For to us a child is born,
to us a son is given,
and the government will be on his shoulders.
And he will be called
Wonderful Counselor, Mighty God,
Everlasting Father, Prince of Peace.
Of the greatness of his government and peace
there will be no end.
He will reign on David’s throne
and over his kingdom,
establishing and upholding it
with justice and righteousness from that time on and forever.
Three years ago, on Christmas Eve, I was Very Pregnant. The kind of pregnant where, despite the cold Massachusetts winter, I had given up lacing my boots or wearing anything other than leggings. My sleep was disturbed on a 1000 fronts: heartburn, baby gymnastics, comfort, to name a few. For over a week, I could feel my body practicing, rehearsing for the birth. My own schedule had been cleared of any other sort of practice and rehearsing; although a music director at a church, I was not working on Christmas Eve. Yes, it was because my due date was Christmas Day, and yes, I had been planning for parental leave, but it still felt foreign. Added to that disruption the growing anticipation over who exactly we’d meet on the Birth Day. We chose to “be surprised,” and didn’t know who we would greet. Little boy names and little girl names were passed back and forth between my husband and I. We were… far from a decision.
So on that very different Christmas Eve, I worshiped in the pews at the 10 p.m. service at the Society of St. John the Evangelist, an Episcopal monastery in Cambridge, Massachusetts. I sat at the back of the sanctuary for two reasons: first, I needed a quick exit in case of pregnant body needs, and two, the organ was in the back and I wanted to watch the organist. But that evening, surprisingly, it wasn’t so much the music I remember as the sermon. Sitting there that night, my body went into another rehearsal. Right as the Brother began talking about the tiny baby coming into the world. It felt more than a little prescient, given what he was saying at that moment:
“We gather tonight before this crèche to behold a mystery: the mystery of God, so tiny and helpless, that he can offer nothing to us, except His love; so tiny and helpless, that he can demand nothing from us, except our love. Here, before us, lies God, who wants only to love us, caring not that we may feel ourselves unworthy of such love. Here before us lies God, who wants only our love, caring not that we may feel ourselves unable to love so purely.” Br. James Koester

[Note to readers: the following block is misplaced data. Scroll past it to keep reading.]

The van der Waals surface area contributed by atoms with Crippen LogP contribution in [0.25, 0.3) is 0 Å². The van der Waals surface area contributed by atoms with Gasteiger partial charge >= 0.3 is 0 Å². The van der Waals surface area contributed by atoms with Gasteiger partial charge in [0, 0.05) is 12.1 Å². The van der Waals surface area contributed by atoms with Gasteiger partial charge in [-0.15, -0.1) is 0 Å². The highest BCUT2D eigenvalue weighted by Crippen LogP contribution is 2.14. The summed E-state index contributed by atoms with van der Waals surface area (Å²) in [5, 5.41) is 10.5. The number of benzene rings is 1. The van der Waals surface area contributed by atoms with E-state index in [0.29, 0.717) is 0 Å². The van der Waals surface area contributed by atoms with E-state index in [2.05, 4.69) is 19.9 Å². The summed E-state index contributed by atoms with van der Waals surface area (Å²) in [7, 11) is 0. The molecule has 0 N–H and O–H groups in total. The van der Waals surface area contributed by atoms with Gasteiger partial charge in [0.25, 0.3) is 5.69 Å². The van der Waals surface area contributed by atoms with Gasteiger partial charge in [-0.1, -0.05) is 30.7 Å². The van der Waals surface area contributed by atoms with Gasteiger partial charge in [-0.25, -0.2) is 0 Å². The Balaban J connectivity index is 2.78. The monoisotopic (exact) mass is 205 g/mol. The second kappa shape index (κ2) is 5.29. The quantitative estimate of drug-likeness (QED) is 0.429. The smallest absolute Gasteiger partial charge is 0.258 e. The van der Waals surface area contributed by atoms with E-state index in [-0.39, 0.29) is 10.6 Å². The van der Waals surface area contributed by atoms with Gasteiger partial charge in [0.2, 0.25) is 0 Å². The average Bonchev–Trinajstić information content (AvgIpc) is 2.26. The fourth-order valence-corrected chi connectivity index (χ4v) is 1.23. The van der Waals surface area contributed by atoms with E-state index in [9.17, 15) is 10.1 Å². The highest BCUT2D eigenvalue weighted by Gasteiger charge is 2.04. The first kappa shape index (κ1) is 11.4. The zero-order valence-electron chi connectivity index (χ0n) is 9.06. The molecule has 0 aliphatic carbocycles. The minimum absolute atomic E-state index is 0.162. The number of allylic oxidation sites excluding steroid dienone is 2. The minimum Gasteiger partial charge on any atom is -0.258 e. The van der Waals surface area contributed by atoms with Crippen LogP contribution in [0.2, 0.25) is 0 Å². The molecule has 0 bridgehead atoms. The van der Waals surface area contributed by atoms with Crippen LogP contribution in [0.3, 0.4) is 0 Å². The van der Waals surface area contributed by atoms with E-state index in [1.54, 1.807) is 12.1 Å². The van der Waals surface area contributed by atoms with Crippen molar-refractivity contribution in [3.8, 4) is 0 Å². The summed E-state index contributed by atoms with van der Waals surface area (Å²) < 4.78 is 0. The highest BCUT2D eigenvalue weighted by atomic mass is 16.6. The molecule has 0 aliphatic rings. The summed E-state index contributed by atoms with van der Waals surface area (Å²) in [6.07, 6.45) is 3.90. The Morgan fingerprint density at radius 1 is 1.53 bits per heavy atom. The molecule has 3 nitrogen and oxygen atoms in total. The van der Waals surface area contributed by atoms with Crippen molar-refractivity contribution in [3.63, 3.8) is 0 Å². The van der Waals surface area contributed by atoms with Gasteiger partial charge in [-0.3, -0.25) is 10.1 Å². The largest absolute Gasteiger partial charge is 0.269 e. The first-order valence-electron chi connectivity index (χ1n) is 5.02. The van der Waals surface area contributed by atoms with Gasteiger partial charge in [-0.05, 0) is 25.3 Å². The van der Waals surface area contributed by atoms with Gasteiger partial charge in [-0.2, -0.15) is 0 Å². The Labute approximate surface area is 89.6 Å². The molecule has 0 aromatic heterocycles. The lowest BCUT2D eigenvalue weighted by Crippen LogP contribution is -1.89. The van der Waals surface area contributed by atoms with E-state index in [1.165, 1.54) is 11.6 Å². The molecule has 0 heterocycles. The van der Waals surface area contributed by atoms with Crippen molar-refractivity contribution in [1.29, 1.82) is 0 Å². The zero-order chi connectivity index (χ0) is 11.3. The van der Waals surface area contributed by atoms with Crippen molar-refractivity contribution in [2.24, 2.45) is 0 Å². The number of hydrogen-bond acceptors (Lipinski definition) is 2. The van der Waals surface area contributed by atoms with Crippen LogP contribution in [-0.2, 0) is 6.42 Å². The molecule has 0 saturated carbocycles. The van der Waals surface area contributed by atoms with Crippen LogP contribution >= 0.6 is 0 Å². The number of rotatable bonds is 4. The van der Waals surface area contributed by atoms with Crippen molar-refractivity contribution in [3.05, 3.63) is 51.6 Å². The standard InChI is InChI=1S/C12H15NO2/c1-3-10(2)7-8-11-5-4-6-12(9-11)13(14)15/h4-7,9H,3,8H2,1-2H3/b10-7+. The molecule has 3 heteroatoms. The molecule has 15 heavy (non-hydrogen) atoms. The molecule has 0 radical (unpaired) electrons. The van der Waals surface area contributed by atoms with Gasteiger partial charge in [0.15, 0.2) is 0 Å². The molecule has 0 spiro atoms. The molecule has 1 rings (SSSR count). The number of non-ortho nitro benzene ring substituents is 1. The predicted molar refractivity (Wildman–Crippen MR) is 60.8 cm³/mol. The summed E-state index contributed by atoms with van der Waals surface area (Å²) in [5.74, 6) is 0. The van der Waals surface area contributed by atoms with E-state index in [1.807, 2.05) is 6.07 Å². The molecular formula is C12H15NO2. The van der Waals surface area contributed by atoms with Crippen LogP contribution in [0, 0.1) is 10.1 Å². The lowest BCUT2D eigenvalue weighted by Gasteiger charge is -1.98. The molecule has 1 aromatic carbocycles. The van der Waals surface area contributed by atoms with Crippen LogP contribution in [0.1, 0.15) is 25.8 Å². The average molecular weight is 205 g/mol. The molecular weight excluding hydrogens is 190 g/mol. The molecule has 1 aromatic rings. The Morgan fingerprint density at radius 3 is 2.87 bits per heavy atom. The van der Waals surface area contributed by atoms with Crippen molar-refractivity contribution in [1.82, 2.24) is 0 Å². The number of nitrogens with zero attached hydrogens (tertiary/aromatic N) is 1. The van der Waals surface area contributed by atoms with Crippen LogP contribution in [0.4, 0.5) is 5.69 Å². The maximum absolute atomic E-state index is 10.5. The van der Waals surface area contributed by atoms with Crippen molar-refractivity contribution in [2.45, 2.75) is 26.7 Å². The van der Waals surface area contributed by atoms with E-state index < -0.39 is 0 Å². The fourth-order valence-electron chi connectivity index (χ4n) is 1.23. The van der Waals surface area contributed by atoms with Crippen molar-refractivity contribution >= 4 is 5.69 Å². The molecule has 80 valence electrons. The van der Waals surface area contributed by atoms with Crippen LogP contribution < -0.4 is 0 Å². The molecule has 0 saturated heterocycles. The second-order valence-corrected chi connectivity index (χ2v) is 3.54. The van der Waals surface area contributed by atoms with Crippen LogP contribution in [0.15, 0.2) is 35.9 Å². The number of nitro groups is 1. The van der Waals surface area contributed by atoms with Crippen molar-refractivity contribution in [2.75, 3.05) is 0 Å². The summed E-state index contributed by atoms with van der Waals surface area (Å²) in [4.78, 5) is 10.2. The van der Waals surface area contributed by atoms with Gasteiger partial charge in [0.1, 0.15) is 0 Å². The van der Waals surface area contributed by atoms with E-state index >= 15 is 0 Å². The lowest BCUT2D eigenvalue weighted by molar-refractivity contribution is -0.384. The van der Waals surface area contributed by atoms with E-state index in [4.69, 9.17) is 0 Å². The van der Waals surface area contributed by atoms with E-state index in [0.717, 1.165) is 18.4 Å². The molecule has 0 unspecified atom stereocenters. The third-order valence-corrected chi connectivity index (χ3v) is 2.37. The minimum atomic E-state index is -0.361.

Demanding our love. I think many of us feel this in relation to the children in our lives with both great joy and great terror. I was terrified/overjoyed to become a mom. I bet even Mary, mother of Jesus, would have appreciated a pep-talk as she was giving birth herself to a tiny, vulnerable baby. I did not in fact go into labor that night (believe me: no church worker wants to give their child the same birthday as their busiest work day!). In fact, after the service, I even managed to clumsily knee down to light a candle and pray in the chapel. The act garnered some attention, because between my small size and due date, strangers could safely tell that I was nearing my time, and were eager to take part in more Christmas-baby-welcoming. I then went home to wait another five days of Gigantic Pregnancy before Theodore finally arrived.
Naming a child can be difficult. Jesus came to us with many names. Four from our Isaiah passage. Three additional honorifics in Luke 1 when the angel announces the news to Mary. Throughout the whole Bible, we are given many, many names for God: I AM, King of Kings, Jesus, Son of God, Our Father, Abba, Prince of Wholeness. We had enough trouble settling on ONE name (Theodore means gift of God, I SWEAR that my husband and I had settled on that one for a boy; he remembers differently). But when it is all said and done, we all only have one name: Beloved. The Scriptures assigned for Christmas Eve assure us that God loves us, strengthens us to do good, and judges us fairly and lovingly. The vastness of this mystery inspires so many names for God, because no single human name can capture the fullness of God’s grace in naming US (yes, YOU) beloved. As Br. Koester proclaimed to me, on the eve of childbirth three years ago, that tiny baby came into the world to love and be loved. Great is the mystery of faith.